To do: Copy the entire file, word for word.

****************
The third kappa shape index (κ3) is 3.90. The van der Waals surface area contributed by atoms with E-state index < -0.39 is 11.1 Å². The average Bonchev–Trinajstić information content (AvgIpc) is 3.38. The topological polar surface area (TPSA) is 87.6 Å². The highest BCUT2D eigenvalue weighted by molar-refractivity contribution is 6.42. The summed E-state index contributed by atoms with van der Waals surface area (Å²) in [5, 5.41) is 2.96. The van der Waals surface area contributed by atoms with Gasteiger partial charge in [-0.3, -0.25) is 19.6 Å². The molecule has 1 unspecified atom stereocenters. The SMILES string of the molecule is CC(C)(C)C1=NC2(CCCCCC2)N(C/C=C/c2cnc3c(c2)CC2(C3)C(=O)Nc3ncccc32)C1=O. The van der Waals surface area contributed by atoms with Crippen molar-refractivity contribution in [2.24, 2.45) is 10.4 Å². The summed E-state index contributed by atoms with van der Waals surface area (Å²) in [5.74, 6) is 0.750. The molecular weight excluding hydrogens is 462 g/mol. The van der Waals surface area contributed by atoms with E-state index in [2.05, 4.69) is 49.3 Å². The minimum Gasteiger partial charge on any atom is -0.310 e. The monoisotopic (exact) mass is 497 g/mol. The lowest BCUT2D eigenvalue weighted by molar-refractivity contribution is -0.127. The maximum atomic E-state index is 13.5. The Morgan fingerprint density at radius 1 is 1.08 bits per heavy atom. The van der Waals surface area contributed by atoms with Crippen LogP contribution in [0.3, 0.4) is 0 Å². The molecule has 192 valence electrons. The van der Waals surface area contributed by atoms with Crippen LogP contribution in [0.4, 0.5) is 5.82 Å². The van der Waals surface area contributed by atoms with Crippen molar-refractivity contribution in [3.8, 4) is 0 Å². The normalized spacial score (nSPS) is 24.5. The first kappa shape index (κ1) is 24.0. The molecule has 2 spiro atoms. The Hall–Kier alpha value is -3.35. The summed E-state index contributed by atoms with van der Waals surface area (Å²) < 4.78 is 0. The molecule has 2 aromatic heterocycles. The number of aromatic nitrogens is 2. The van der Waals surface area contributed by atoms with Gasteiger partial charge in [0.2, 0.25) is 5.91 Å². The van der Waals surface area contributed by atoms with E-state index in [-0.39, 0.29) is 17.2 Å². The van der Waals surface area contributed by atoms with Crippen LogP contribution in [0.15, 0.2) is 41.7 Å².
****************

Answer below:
The third kappa shape index (κ3) is 3.90. The van der Waals surface area contributed by atoms with E-state index < -0.39 is 11.1 Å². The average Bonchev–Trinajstić information content (AvgIpc) is 3.38. The topological polar surface area (TPSA) is 87.6 Å². The highest BCUT2D eigenvalue weighted by molar-refractivity contribution is 6.42. The summed E-state index contributed by atoms with van der Waals surface area (Å²) in [5, 5.41) is 2.96. The van der Waals surface area contributed by atoms with Gasteiger partial charge in [-0.3, -0.25) is 19.6 Å². The molecule has 1 unspecified atom stereocenters. The SMILES string of the molecule is CC(C)(C)C1=NC2(CCCCCC2)N(C/C=C/c2cnc3c(c2)CC2(C3)C(=O)Nc3ncccc32)C1=O. The van der Waals surface area contributed by atoms with Crippen molar-refractivity contribution in [2.24, 2.45) is 10.4 Å². The summed E-state index contributed by atoms with van der Waals surface area (Å²) in [5.74, 6) is 0.750. The molecular weight excluding hydrogens is 462 g/mol. The van der Waals surface area contributed by atoms with E-state index in [2.05, 4.69) is 49.3 Å². The minimum Gasteiger partial charge on any atom is -0.310 e. The monoisotopic (exact) mass is 497 g/mol. The lowest BCUT2D eigenvalue weighted by molar-refractivity contribution is -0.127. The maximum atomic E-state index is 13.5. The Morgan fingerprint density at radius 1 is 1.08 bits per heavy atom. The van der Waals surface area contributed by atoms with Crippen LogP contribution in [0.3, 0.4) is 0 Å². The molecule has 192 valence electrons. The van der Waals surface area contributed by atoms with Crippen LogP contribution in [0.4, 0.5) is 5.82 Å². The van der Waals surface area contributed by atoms with Crippen molar-refractivity contribution in [3.8, 4) is 0 Å². The normalized spacial score (nSPS) is 24.5. The first kappa shape index (κ1) is 24.0. The molecule has 2 spiro atoms. The Hall–Kier alpha value is -3.35. The summed E-state index contributed by atoms with van der Waals surface area (Å²) < 4.78 is 0. The molecule has 2 aromatic heterocycles. The number of aromatic nitrogens is 2. The van der Waals surface area contributed by atoms with Gasteiger partial charge in [0.2, 0.25) is 5.91 Å². The van der Waals surface area contributed by atoms with E-state index in [-0.39, 0.29) is 17.2 Å². The van der Waals surface area contributed by atoms with Crippen LogP contribution in [0.15, 0.2) is 41.7 Å².